'Plaid' Celebrates Golden Oldies

As a Christmas confection, Oregon Cabaret Theatre's production of "Plaid Tidings," that opened last Friday, is "manner" from heaven. And how! And why? Because it brings back to earth the rollicking frolicking male quartet who so delighted us in two earlier OTC descents in "Forever Plaid" (1995/2005). "Plaid Tidings" is a very popular seasonal entertainment; some 20 versions are available in other states right now.

Stuart Ross originally hit on the idea of featuring a foursome that on its way to pick up its custom-made plaid blazers is broadsided by a Catholic school bus taking a bunch of girls to see the Beatles make their U.S. television debut on "The Ed Sullivan Show." The girls are unharmed, the guys killed instantly As a special dispensation, they are sent back to earth to perform the show they never got to do in life. It is set in a time before cell phones, instant video games and Tivo; a time when parents and their children listened to the same music.

So, what are the Plaids doing back again now? It's an undisclosed heavenly mission to perform unspecified "Harmonal Duties." Then they get a clue from Clooney - Rosemary, no less - in a phone call telling them to bring some harmony to an all-too-discordant world.

The show is directed and choreographed by Todd Nielsen with remarkable flair and zest. His touch is evident throughout, but I demur at the brief sexual indulgence near the end - an unfortunate departure from the show's overall wholesome spirit and squeaky cleanness.

There are some 34 songs featured in this production - (some are just snippets) -with vocal and musical arrangements by James Raitt, Brad Ellis, Raymond Berg, and David Snyder. For OCT, John Taylor, the music director, proves to be a most able pianist, accompanied by Bruce McKern on string bass.

Jim Giancarlo, OCT's artistic director, has put together an excellent cast. Their togetherness is both striking and touching, with what resembles a football huddle, and concern for a nosebleed of one of their number. Three are making their OCT and Plaid debuts - Adam Corcoran (Frankie), David Shane (Jinx), and Danny Webber (Smudge). The fourth is Marc Swan as Sparky, the role he played in an earlier OCT production (2005).

The guys at first are outfitted with plaid blazers, black slacks, white shirt and black bow tie, and a black cummerbund. After the intermission, they appear in a rose-colored cardigan, green shirt, dark green slacks, and a snazzy tie. All is the handiwork of resident costume designer, Kerri Lea Robbins. Craig Hudson, the set/lighting designer employs an attractive tartan frame motif, with a lush mauve shirred backdrop. He springs many surprises on us, notably at the end, with the snow drifting down.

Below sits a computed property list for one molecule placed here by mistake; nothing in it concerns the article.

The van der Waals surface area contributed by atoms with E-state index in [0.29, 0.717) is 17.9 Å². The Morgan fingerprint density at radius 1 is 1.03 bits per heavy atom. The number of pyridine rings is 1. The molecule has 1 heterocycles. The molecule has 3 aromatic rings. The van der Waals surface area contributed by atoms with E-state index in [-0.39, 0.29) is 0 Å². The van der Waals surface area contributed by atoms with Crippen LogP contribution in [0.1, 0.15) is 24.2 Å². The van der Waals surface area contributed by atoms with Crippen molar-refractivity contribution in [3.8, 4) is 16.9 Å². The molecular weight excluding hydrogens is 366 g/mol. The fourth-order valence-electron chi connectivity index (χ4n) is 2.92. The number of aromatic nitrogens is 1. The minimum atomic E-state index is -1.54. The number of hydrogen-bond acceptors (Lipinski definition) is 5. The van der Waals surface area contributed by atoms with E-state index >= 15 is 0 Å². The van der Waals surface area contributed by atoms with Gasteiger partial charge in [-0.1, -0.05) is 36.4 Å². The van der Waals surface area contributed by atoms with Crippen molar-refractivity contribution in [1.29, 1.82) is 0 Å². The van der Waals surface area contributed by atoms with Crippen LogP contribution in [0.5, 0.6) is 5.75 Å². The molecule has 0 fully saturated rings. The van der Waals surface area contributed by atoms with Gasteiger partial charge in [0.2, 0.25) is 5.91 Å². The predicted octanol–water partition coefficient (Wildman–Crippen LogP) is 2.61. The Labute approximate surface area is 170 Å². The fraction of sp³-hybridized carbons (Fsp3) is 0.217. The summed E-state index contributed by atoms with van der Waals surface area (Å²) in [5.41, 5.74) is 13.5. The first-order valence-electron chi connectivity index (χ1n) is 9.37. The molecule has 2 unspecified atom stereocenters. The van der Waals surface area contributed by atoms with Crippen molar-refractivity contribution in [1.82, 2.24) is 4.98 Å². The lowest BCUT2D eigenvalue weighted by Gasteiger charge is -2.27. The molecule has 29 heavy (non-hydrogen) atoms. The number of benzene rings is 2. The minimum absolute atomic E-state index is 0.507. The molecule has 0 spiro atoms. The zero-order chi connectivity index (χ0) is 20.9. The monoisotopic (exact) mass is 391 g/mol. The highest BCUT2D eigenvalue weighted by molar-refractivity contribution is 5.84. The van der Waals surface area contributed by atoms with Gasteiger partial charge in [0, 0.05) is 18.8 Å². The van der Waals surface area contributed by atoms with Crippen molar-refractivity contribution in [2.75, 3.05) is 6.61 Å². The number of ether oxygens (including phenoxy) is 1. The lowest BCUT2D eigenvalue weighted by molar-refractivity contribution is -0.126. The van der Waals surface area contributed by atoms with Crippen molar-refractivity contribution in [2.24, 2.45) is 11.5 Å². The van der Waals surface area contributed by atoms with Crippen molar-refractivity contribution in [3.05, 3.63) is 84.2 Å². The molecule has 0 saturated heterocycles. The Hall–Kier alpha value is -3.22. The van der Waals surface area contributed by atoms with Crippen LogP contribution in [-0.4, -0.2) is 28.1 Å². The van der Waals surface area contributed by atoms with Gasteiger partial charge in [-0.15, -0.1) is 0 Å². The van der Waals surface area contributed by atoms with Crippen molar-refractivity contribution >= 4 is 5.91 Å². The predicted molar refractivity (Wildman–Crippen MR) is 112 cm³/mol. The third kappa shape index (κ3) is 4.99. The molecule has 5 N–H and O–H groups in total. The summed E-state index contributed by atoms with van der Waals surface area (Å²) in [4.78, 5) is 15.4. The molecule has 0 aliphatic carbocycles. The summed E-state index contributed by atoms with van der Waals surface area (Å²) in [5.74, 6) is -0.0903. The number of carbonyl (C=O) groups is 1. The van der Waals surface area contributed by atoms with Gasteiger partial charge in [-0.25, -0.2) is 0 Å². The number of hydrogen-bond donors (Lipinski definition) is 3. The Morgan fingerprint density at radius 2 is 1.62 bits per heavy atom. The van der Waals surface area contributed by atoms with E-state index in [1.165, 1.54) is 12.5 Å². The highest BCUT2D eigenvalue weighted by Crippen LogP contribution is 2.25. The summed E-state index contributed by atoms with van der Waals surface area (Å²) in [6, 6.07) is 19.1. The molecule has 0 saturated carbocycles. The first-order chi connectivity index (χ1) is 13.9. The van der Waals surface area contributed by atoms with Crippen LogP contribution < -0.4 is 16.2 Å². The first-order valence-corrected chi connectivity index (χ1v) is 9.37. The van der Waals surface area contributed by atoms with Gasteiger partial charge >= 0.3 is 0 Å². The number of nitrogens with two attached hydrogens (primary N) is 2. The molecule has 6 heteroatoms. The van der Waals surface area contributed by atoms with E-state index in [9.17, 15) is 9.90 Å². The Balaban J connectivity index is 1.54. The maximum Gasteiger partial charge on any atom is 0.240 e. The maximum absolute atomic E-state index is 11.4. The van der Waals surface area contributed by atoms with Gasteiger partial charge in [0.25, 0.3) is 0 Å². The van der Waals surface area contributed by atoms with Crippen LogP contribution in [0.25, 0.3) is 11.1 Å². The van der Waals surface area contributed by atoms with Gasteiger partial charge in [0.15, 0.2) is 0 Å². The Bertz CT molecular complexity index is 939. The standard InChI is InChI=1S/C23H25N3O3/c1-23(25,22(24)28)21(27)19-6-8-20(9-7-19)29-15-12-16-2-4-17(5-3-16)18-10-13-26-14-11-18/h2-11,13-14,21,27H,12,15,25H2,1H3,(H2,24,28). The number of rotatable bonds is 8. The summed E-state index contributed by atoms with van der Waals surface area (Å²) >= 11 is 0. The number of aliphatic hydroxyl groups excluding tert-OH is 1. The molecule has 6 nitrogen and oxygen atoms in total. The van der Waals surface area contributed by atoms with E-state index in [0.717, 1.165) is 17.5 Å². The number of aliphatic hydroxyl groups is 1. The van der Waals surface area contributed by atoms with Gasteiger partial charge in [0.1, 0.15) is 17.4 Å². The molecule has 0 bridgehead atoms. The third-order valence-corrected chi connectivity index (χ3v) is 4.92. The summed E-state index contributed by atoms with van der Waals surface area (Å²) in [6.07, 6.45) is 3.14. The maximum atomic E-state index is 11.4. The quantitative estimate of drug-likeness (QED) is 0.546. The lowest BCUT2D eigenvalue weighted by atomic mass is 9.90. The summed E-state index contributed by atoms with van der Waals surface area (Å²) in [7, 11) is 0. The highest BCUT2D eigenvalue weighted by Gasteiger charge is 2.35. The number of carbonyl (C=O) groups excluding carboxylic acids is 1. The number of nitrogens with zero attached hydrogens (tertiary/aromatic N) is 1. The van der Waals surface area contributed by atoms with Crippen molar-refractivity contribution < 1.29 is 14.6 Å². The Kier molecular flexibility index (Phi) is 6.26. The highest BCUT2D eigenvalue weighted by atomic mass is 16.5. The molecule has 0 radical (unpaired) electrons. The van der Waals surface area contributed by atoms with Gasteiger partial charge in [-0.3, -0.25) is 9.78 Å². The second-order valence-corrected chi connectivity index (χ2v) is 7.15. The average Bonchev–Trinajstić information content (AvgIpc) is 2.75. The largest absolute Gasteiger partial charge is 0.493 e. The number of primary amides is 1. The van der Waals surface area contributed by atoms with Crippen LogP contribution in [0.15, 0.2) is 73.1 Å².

The music ranges from "Stranger in Paradise" and "B&

233;same Mucho/ Kiss of Fire" to "Hey There" and "Mambo Italiano." The seasonal offerings include "The Christmas Song," "Have Yourself a Merry Little Christmas," "Joy to the World," and "Rudolph the Red-Nosed Reindeer."

One utterly joyous number is "Sh-Boom (Life Could Be a Dream)" which the quartet dances with microphone-sized toilet plungers. Another high spot is the three-minute whirlwind version of "The Ed Sullivan Show" featuring the Rockettes and the Vienna Boys' Choir in passing. And for pure nostalgia what could beat the presentation of "The Perry Como Show" on black and white TV, with the Plaids providing back-up to their idol?

Not only do the quartet's voices blend well, their personalities do so, too, and they display high energy and athleticism, a warm humor, and caring (as when one of them escorts a lady from the audience off the stage after she has taken part in "Carol of the Bells").

"Plaid Tidings," then, adds up to a very merry musical melange. It plays at 8 p.m. nights and — p.m. Sundays, Nov. 16 through Dec. 31 except Nov. 19, 22, 27, Dec. 4, 11, 18, 24-25. Call: 488-2902.

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